If I believed that what I felt was not the center of everything, then it wouldn’t be, but just one of many things, off to the side, and I would be able to see and pay attention to other things that were equally important, and in this way I would have some relief.
But it is curious how you can see that an idea is absolutely true and correct and yet not believe it deeply enough to act on it. So I still act as though my feelings were the center of everything, and they still cause me to end up alone by the living-room window late at night. What is different, now, is that I have this idea: I have the idea that soon I will no longer believe my feelings are the center of everything. This is a real comfort to me, because if you despair of going on, but at the same time tell yourself that your despair may not be very important, then either you stop despairing or you still despair but at the same time begin to see how your despair, too, might move off to the side, one of many things.”
“No one is calling me. I can’t check the answering machine because I have been here all this time. If I go out, someone may call while I’m out. Then I can check the answering machine when I come back in.”Lydia Davis, “Lonely”, Varieties of Disturbance
“Sometimes, for a moment, I thought I would be able to do something. Then that moment would pass and I would want to move and not be able to move.”Lydia Davis, Therapy
“Even though it is late enough to go to sleep she has something more to eat. Cereal, then, after the cereal, bread and butter, then marshmallows and other foods. She turns onto her stomach and looks at the covers of some books. She can go on reading now without eating. Her stomach is so full that she can’t lie on it comfortably, and she feels as though she were lying on a rock or a bundle of sticks. She has filled her stomach as though she were filling a knapsack or a boat for a long journey.”Lydia Davis, Break It Down (1986)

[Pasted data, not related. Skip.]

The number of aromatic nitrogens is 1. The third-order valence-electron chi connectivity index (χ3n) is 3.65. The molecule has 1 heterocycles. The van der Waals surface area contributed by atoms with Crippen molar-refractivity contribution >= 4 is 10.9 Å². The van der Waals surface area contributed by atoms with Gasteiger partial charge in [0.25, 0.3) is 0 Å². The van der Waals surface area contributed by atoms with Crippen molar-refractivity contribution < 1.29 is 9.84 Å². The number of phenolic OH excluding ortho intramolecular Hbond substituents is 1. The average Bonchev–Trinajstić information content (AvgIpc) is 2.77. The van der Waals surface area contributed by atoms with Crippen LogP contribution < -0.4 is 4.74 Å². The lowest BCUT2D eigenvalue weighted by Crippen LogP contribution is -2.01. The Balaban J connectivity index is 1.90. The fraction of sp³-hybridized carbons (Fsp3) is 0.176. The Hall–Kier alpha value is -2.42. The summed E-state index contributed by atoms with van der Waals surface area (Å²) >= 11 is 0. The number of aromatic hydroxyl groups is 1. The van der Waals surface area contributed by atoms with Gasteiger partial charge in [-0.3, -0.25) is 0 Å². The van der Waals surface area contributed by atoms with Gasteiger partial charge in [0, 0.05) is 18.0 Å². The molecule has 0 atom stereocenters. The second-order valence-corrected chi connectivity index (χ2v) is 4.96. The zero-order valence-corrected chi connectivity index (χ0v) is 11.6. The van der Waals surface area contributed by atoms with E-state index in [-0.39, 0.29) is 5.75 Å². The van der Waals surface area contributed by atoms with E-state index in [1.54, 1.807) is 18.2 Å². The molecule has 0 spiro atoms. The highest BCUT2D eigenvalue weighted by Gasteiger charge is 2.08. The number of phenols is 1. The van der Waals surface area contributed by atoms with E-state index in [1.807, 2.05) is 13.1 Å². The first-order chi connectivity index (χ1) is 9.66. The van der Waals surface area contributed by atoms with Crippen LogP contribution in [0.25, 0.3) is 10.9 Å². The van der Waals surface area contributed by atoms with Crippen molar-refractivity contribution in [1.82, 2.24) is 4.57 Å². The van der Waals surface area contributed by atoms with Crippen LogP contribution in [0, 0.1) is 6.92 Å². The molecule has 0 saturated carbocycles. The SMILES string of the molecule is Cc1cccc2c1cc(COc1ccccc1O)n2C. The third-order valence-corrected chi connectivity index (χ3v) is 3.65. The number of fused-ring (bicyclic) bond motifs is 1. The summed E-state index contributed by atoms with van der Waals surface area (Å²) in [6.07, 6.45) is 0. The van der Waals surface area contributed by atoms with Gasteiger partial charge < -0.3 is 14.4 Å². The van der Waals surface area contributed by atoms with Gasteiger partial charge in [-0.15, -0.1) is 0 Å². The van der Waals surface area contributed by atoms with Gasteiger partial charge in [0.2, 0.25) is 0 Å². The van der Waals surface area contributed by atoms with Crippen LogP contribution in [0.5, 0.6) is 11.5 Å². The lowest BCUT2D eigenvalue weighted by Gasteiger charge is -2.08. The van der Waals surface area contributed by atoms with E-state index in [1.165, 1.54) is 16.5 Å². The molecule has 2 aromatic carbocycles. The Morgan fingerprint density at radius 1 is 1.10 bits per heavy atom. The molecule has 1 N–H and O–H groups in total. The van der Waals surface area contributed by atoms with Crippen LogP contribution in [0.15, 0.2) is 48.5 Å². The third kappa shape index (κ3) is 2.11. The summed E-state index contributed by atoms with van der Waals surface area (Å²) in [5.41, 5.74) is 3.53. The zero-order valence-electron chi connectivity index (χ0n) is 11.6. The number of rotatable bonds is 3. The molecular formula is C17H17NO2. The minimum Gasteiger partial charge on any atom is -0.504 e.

“At times I am not just nervous about this work but frightened, and think I am going through a crisis, one that could be called existential. Then I realized the problem is much simpler—I have had no breakfast and too much coffee, and my nerves are raw, so tender that I am almost unbearably disturbed to look out the window and see a truck carrying one car on its back and pulling another behind it.
Lydia Davis, The End of the Story
But at other times I am really confused and uncomfortable. For instance, I am trying to separate out a few pages to add to the novel and I want to put them together in one box, but I’m not sure how to label the box. I would like to write on it MATERIAL READY TO BE USED, but if I do that it may bring me bad luck, because the material may not really be “ready.” I thought of adding parentheses and writing MATERIAL (READY) TO BE USED, but the word “ready” was still too strong despite the parentheses. I thought of throwing in a question mark so that it read MATERIAL (READY?) TO BE USED but the question mark immediately introduced more doubt than I could stand. The best possibility may be MATERIAL—TO BE USED, which does not go so far as to say that it is ready but only that in some form it will be used, though it does not have to be used, even if it is good enough to use.”